NARIT’s chief of astronomical academic service Suphareuk Karuhanon said on the institute’s Facebook page on Tuesday that people from Chiang Mai, Lamphun, Phayao, Mae Hong Son and Lampang have been sharing photos and videos on social media of the greenish-blue light with an exploding sound.
“The light was seen in the sky at around 6.30pm moving west to east with a loud explosive noise,” Suphareuk said. “This fits the characteristics of a bolide, an extremely bright meteor, especially one that explodes in the atmosphere,” he said.
“Normally a meteor that enters the atmosphere will experience extreme heat and catch fire at an altitude of 80-120 kilometres, which is too far for humans to hear,” he explained. “However, in some cases the meteor might cause a sonic boom similar to a supersonic airplane which will sound like an explosion to spectators.”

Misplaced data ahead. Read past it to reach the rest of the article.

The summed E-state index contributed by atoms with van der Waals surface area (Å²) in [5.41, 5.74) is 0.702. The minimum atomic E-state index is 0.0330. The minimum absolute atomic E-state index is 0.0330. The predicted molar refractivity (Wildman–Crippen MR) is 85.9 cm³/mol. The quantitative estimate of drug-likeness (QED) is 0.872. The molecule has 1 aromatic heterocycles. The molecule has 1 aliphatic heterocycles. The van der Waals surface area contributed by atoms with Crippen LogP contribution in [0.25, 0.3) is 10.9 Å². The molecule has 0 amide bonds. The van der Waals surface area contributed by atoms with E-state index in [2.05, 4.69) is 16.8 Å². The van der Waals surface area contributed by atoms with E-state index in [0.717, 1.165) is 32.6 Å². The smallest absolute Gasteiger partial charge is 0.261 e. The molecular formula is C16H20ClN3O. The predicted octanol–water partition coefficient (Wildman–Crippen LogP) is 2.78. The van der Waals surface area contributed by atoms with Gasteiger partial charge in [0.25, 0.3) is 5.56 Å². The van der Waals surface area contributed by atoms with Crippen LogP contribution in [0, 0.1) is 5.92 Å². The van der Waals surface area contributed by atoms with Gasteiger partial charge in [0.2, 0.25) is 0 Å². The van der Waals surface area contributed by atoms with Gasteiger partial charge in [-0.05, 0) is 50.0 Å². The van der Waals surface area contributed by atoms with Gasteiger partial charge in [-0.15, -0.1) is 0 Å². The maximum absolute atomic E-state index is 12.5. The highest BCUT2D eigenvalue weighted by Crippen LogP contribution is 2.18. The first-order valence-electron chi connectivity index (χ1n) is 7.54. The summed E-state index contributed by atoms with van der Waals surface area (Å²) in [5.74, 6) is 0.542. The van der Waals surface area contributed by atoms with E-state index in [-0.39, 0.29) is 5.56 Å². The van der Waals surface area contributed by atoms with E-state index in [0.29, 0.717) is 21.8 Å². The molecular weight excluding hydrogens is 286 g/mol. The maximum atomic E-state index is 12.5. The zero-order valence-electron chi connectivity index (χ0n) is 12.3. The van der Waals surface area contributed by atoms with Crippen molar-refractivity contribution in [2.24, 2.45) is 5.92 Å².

NARIT also said that there have been no reports of any damage caused by the phenomenon.
“It is not yet totally conclusive that the phenomenon is a bolide as most of the falling meteors burn out completely in the atmosphere,” Suphareuk said.
“Some that are big enough will make it to the earth’s surface, most of which will fall into the ocean, estimated at around 6,000 meteors per year,” he added.
“There is a very small chance that a bolide could fall to earth and cause damage, so people should not panic over the phenomenon,” he said assuringly.
Published : June 23, 2021
By : THE NATION